Dozens Palestinian and foreign journalist held demonstrations on Wednesday on both sides of Israel's border with the Gaza Strip. They called for release of a BBC correspondent kidnapped by Palestinian gunmen six weeks ago.
Alan Johnston, 44, a BBC correspondent, was abducted by gunmen on March 12 and has not been seen or heard from since then.
"We have not forgotten his plight and we will not stop until he is freed," said Simon McGregor-Wood, chairman of the Foreign Press Association, reading a statement for the group. "There has been precious little reliable information as to his well-being or whereabouts."
The FPA, which organized Wednesday's demonstration, represents some 500 journalists covering Israel and the Palestinian territories for foreign media.
About 100 people attended the rally on the Israeli side of the Erez border crossing, holding posters of Johnston and chanting, "Free Alan."
"This is as far as many of us feel safe to go since Alan's abduction," McGregor-Wood said, referring to the fact that Gaza has become a no-go zone for many international reporters in the wake of Johnston's kidnapping.
A previously unknown group, the Brigades of Tawheed and Jihad, said on April 15 that it had killed Johnston to support demands for the release of Palestinian prisoners held by Israel. There has been no confirmation of the claim, and Palestinian President Mahmoud Abbas said he has information that Johnston is still alive.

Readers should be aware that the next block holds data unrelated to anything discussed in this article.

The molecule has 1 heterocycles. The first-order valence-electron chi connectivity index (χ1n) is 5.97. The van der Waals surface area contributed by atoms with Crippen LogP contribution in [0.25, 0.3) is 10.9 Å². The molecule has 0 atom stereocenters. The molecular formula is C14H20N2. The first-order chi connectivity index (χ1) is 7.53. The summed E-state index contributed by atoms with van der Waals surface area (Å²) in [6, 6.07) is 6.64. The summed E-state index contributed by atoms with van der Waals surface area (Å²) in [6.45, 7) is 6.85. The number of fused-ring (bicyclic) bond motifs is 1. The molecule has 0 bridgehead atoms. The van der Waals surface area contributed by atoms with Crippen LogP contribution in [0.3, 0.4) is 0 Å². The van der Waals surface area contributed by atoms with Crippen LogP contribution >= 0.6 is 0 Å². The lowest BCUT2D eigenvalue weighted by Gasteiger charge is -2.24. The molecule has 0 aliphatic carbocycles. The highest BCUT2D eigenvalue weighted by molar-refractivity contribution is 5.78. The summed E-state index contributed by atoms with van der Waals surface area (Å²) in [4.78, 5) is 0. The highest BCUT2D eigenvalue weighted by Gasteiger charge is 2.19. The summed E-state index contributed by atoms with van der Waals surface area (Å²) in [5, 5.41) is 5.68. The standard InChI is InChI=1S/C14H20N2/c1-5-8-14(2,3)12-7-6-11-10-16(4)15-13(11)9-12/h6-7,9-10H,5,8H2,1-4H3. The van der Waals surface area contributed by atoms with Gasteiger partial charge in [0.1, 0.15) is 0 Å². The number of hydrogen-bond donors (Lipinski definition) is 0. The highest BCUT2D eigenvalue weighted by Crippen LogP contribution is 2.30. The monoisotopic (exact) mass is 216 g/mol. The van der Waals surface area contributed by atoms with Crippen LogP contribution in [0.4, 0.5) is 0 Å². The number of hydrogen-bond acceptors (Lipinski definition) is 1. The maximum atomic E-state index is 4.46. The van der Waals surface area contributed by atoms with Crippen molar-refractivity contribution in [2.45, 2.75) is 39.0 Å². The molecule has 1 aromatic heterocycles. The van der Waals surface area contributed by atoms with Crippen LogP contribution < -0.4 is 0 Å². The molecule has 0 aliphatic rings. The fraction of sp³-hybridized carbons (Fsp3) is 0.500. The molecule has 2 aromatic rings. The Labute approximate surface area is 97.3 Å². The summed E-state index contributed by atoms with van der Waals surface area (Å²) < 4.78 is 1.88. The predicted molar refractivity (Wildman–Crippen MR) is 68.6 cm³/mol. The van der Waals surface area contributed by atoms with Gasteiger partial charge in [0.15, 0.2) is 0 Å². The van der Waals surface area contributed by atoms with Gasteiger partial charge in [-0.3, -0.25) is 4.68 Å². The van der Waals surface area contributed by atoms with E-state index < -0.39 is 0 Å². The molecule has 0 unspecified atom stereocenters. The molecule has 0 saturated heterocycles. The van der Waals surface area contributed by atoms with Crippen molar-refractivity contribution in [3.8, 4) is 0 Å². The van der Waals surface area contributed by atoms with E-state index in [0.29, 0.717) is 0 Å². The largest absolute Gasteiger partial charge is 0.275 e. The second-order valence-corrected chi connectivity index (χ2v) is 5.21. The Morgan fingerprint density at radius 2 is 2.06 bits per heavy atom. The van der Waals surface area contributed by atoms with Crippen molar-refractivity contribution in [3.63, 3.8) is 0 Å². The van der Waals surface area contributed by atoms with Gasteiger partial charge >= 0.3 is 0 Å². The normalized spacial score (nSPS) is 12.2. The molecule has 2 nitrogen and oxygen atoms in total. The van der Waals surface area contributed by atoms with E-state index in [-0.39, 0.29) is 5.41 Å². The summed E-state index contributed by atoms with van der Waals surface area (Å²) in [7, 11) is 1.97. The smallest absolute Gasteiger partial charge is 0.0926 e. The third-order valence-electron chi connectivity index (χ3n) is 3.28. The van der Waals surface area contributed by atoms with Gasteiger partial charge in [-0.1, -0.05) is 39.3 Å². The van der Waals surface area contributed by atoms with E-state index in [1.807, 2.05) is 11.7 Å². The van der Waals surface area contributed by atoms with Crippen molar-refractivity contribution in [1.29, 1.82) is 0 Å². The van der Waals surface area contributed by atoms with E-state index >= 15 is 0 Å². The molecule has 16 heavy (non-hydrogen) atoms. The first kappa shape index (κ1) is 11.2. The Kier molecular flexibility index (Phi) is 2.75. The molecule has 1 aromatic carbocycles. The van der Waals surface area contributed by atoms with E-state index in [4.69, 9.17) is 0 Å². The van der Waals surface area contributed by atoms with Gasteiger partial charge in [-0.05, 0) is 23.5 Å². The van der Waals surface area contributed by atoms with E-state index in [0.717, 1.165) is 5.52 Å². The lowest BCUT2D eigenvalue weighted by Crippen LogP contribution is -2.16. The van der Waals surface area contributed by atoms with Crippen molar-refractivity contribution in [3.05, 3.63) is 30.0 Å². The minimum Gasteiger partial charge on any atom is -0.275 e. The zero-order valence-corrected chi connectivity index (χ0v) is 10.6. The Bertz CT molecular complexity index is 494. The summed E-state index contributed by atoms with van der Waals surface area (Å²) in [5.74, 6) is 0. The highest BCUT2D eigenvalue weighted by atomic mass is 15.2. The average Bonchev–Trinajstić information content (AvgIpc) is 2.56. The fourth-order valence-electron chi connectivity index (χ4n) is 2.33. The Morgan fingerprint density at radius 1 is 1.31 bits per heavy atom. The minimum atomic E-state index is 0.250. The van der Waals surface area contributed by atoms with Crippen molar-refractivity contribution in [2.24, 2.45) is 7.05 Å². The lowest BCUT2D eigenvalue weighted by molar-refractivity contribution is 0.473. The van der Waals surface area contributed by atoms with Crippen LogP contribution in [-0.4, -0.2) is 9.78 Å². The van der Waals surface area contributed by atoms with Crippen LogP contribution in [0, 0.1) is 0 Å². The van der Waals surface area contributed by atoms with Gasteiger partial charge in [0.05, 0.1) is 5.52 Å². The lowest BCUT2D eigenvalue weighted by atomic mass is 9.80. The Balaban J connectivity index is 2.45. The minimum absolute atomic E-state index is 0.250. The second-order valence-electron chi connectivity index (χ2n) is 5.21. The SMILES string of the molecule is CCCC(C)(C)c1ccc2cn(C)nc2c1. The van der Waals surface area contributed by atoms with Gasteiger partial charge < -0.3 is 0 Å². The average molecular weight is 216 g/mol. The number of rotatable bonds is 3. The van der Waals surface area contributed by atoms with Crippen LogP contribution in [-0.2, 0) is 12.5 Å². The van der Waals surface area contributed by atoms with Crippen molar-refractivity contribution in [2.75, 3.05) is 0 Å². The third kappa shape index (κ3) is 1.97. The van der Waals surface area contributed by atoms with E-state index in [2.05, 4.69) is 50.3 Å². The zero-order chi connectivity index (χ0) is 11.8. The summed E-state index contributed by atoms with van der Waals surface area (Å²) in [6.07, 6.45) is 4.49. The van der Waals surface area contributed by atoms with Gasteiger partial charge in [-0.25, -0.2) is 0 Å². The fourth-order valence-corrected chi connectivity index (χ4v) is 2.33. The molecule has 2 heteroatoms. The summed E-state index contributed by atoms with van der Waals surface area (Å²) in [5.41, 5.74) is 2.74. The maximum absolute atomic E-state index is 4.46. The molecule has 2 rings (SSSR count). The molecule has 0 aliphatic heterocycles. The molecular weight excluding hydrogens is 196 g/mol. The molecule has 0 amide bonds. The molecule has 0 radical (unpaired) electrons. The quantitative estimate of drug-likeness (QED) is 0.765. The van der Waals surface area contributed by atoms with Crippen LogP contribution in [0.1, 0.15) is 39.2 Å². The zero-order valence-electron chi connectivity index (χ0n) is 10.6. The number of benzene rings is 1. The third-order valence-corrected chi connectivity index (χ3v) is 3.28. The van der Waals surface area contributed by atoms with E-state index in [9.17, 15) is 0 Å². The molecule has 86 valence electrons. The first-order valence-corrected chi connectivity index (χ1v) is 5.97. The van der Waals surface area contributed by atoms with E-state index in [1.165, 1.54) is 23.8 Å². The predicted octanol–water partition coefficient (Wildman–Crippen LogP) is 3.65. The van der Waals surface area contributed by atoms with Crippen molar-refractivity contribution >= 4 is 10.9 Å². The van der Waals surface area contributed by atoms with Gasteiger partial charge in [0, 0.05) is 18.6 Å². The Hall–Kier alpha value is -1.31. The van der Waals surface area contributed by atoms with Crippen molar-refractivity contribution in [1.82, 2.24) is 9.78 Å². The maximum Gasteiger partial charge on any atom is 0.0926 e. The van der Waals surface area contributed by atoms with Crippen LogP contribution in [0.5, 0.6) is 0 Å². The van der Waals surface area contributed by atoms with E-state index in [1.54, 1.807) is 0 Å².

Jonathan Baker, the BBC's deputy head of newsgathering, urged the captors to free Johnston. "His only offense was to expose himself to personal danger because of a strong desire to bring the story of Gaza to the outside world," he said. "He has suffered enough. Let him go."
Johnston's kidnapping was the latest in a string of abductions of foreign journalists in the Gaza Strip in recent months. But his captivity has stretched far longer than any of the others.
Some 50 Palestinian journalists held a similar demonstration on other side of the border. Many participants also held banners with Johnston's name on it. When the rally on the Israeli side concluded, a small group of journalists crossed the border into Gaza to greet their Palestinian counterparts.
"This is a joint effort ... to show solidarity on both sides of the border in order to call on every individual involved to free Alan," said Nidal al-Mugrabi, an activist in the Palestinian journalists' union.